Volume 42, Number 3: Art & Poetics

April 2024

Lift to the ideal space of “Art & Poetics”. Breathe deeply and remain buoyed in this lofty inspired ether. In this issue we find, in the conversations, articles, prose and poetry, that the idea of poetry if not the form itself is woven with and between words and images — as impetus, matter, solace and hosannah.

For painter Alex Katz poetry was central right from the start. Go back to the 60s when poets were where he found himself located because, “I thought the poetry scene was very radical and had a lot of energy. That’s where I wanted to be,” he told Border Crossings. This supportive productive collaboration continued through his career and in this issue we also talked with Vincent Katz, asking if he had early memories of growing up surrounded by poets. His response was peopled by the poets in this milieu: Frank O’Hara, Kenward Elmslie, Joe Brainard, Ted Berrigan, Ron Padgett, Bill Berkson, Anne Waldman, Lewis Warsh. A brief biographical note indicates the outcome of this setting. Vincent Katz is a poet, translator, critic, editor and curator.

Barry Schwabsky is a critic and art historian who writes with authority, and dazzlingly, on painting. He is also a poet. He has combined these elements, writing an article for this issue, titled “Painting, Poetry, Impasse” in which he looks closely and with regard at the work of three individuals who have also combined poetry and images: Elise Asher, Milton Resnick and Matthew Wong. And so the issue goes: surrealist artist Meret Oppenheim and her poetry; Stephen Horne writing a “Precarious Balance” and querying the work of Vija Celmins, Pierre Dorion, Cecilia Vicuña, Yam Lau and Irma Blank; Anne Carson whose interview in this issue is titled, “Sparkly Bits, Words with Thoughts in Them,” and pictures too, I add, and whose interview opens with a drawing of her own; painter Michael Smith whose work and words indicate a firm connection between poetics and visual aesthetics; and poetry by Susan Musgrave to break your heart but still have you sing; as well as prose by Lisa Robertson and Anne Carson and more from Vincent Katz — this time poems. And why not engage with Finnegans Wake?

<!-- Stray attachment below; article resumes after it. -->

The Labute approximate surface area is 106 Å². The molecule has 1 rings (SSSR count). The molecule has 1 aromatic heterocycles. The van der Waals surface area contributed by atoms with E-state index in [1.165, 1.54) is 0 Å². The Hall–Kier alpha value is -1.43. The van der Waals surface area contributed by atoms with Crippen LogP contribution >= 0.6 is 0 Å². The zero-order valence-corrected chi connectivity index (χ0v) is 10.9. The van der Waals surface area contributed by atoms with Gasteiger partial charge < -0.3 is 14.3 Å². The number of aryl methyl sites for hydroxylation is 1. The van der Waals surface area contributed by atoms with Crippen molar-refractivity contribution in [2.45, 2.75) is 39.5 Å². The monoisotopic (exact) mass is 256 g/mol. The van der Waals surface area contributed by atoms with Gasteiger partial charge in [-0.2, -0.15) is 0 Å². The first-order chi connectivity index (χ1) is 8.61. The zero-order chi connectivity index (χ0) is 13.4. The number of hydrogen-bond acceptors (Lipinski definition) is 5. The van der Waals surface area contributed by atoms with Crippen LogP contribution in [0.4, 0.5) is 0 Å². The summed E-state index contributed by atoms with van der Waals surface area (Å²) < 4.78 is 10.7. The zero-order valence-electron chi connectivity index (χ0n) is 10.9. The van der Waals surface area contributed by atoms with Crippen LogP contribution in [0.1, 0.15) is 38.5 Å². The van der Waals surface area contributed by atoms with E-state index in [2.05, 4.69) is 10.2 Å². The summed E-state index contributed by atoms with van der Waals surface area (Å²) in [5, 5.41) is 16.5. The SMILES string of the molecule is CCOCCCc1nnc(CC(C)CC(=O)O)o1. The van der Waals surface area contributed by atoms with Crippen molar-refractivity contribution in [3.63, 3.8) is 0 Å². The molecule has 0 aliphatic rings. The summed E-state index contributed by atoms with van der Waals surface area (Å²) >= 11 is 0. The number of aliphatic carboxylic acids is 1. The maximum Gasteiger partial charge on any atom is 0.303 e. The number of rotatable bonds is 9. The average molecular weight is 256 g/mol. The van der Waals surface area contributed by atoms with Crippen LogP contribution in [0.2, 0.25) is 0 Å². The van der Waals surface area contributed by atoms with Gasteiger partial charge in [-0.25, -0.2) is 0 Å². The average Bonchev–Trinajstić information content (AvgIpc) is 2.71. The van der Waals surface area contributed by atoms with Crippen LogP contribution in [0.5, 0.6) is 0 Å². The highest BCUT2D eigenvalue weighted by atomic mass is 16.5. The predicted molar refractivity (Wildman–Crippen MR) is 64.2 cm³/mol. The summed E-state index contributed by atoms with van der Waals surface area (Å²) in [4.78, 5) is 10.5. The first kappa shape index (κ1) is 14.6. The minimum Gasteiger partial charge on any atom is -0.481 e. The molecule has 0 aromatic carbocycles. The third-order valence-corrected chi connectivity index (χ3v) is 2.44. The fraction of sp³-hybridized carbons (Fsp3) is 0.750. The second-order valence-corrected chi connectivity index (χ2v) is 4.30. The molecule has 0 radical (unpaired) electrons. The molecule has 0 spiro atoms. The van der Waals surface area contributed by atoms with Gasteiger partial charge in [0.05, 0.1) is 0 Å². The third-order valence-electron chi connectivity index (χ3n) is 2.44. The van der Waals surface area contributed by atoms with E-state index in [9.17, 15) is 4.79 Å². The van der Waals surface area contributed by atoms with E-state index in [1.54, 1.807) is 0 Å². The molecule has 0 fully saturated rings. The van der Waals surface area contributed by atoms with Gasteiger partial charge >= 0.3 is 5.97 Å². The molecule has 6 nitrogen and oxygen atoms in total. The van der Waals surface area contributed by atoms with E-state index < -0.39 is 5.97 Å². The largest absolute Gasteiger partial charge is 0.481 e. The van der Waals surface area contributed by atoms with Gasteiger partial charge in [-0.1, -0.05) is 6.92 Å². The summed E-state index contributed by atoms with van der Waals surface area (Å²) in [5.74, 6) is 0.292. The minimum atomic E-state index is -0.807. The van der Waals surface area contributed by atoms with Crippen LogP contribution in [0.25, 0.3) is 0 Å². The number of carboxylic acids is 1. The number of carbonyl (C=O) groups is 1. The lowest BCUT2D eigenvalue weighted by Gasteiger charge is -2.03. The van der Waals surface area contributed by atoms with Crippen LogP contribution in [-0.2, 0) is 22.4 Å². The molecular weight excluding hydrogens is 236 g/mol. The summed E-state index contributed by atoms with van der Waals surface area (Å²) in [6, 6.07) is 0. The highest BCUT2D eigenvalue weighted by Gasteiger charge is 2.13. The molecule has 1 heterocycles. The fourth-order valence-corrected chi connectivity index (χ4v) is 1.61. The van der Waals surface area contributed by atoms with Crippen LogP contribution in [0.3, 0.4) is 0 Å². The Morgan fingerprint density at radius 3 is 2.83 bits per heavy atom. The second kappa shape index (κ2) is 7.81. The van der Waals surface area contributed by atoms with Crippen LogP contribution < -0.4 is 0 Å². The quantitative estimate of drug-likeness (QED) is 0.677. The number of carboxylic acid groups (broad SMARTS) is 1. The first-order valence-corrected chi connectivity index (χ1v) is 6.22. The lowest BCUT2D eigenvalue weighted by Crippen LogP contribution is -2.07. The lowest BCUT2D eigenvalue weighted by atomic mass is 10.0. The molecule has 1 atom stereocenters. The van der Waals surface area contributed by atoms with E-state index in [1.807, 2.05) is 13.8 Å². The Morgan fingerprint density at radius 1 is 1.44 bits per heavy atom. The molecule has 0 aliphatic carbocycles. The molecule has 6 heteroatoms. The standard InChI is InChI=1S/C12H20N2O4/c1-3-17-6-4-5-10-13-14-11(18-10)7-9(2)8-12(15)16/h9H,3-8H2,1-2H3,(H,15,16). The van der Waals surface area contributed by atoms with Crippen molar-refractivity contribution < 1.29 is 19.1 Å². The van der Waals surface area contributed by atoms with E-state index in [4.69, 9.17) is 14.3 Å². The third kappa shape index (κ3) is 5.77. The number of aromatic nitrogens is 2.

“Art & Poetics” is a rich feast leaving you satisfied but ready for more.

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